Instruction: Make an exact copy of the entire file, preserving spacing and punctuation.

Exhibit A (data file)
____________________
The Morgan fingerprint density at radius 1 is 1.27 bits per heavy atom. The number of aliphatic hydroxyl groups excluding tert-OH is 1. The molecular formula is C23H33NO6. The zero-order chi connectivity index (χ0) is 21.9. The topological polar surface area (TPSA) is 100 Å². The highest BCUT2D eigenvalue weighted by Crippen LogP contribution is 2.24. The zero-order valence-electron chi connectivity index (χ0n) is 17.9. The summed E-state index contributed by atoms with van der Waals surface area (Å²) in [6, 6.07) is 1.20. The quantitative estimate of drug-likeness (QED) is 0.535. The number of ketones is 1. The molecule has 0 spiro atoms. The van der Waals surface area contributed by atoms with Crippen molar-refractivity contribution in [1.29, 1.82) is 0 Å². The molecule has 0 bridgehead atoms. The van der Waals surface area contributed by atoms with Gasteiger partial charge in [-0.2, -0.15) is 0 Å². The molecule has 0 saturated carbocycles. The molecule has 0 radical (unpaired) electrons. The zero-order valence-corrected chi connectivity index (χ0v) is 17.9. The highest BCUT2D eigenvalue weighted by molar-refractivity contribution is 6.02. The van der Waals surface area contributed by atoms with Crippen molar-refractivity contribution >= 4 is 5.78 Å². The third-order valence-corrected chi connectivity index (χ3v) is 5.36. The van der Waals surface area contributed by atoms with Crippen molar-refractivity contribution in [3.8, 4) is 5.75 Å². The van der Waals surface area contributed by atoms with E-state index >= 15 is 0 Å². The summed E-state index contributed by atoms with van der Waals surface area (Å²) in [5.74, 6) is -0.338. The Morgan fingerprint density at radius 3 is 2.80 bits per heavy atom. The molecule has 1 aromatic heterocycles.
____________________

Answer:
The Morgan fingerprint density at radius 1 is 1.27 bits per heavy atom. The number of aliphatic hydroxyl groups excluding tert-OH is 1. The molecular formula is C23H33NO6. The zero-order chi connectivity index (χ0) is 21.9. The topological polar surface area (TPSA) is 100 Å². The highest BCUT2D eigenvalue weighted by Crippen LogP contribution is 2.24. The zero-order valence-electron chi connectivity index (χ0n) is 17.9. The summed E-state index contributed by atoms with van der Waals surface area (Å²) in [6, 6.07) is 1.20. The quantitative estimate of drug-likeness (QED) is 0.535. The number of ketones is 1. The molecule has 0 spiro atoms. The van der Waals surface area contributed by atoms with Crippen molar-refractivity contribution in [1.29, 1.82) is 0 Å². The molecule has 0 bridgehead atoms. The van der Waals surface area contributed by atoms with Gasteiger partial charge in [-0.2, -0.15) is 0 Å². The molecule has 0 saturated carbocycles. The molecule has 0 radical (unpaired) electrons. The zero-order valence-corrected chi connectivity index (χ0v) is 17.9. The highest BCUT2D eigenvalue weighted by molar-refractivity contribution is 6.02. The van der Waals surface area contributed by atoms with Crippen molar-refractivity contribution >= 4 is 5.78 Å². The third-order valence-corrected chi connectivity index (χ3v) is 5.36. The van der Waals surface area contributed by atoms with Crippen molar-refractivity contribution in [3.8, 4) is 5.75 Å². The van der Waals surface area contributed by atoms with E-state index >= 15 is 0 Å². The summed E-state index contributed by atoms with van der Waals surface area (Å²) in [5.74, 6) is -0.338. The Morgan fingerprint density at radius 3 is 2.80 bits per heavy atom. The molecule has 1 aromatic heterocycles.